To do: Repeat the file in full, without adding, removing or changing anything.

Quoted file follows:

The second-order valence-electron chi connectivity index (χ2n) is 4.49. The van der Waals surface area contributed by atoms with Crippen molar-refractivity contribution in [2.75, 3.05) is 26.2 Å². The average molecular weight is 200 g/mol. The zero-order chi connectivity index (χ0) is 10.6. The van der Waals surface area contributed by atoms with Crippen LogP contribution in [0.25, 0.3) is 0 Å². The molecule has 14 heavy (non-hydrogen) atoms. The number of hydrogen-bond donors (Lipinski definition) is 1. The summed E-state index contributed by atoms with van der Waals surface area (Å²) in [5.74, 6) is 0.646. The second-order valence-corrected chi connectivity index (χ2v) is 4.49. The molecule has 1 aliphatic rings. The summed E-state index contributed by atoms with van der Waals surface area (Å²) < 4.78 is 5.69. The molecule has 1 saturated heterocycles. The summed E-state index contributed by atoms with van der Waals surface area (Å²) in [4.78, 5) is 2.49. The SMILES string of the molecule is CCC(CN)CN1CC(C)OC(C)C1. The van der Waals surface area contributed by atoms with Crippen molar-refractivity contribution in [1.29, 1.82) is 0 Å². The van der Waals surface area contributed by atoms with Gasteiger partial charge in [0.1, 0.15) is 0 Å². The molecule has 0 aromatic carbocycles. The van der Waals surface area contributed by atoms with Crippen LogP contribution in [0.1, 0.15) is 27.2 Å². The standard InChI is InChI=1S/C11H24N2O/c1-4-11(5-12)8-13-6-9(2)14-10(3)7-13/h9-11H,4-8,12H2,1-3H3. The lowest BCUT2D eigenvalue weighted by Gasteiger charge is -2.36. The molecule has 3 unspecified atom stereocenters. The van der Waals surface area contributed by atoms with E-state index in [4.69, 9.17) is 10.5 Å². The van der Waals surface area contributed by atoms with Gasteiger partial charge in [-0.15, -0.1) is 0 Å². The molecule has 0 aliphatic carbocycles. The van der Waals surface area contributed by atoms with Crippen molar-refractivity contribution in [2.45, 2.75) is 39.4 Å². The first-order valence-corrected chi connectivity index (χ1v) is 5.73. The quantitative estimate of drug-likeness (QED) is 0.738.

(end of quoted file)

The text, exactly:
The second-order valence-electron chi connectivity index (χ2n) is 4.49. The van der Waals surface area contributed by atoms with Crippen molar-refractivity contribution in [2.75, 3.05) is 26.2 Å². The average molecular weight is 200 g/mol. The zero-order chi connectivity index (χ0) is 10.6. The van der Waals surface area contributed by atoms with Crippen LogP contribution in [0.25, 0.3) is 0 Å². The molecule has 14 heavy (non-hydrogen) atoms. The number of hydrogen-bond donors (Lipinski definition) is 1. The summed E-state index contributed by atoms with van der Waals surface area (Å²) in [5.74, 6) is 0.646. The second-order valence-corrected chi connectivity index (χ2v) is 4.49. The molecule has 1 aliphatic rings. The summed E-state index contributed by atoms with van der Waals surface area (Å²) < 4.78 is 5.69. The molecule has 1 saturated heterocycles. The summed E-state index contributed by atoms with van der Waals surface area (Å²) in [4.78, 5) is 2.49. The SMILES string of the molecule is CCC(CN)CN1CC(C)OC(C)C1. The van der Waals surface area contributed by atoms with Crippen molar-refractivity contribution in [1.29, 1.82) is 0 Å². The van der Waals surface area contributed by atoms with Gasteiger partial charge in [0.1, 0.15) is 0 Å². The molecule has 0 aromatic carbocycles. The van der Waals surface area contributed by atoms with Crippen LogP contribution in [0.1, 0.15) is 27.2 Å². The standard InChI is InChI=1S/C11H24N2O/c1-4-11(5-12)8-13-6-9(2)14-10(3)7-13/h9-11H,4-8,12H2,1-3H3. The lowest BCUT2D eigenvalue weighted by Gasteiger charge is -2.36. The molecule has 3 unspecified atom stereocenters. The van der Waals surface area contributed by atoms with E-state index in [4.69, 9.17) is 10.5 Å². The van der Waals surface area contributed by atoms with Gasteiger partial charge in [-0.15, -0.1) is 0 Å². The molecule has 0 aliphatic carbocycles. The van der Waals surface area contributed by atoms with Crippen molar-refractivity contribution in [2.45, 2.75) is 39.4 Å². The first-order valence-corrected chi connectivity index (χ1v) is 5.73. The quantitative estimate of drug-likeness (QED) is 0.738.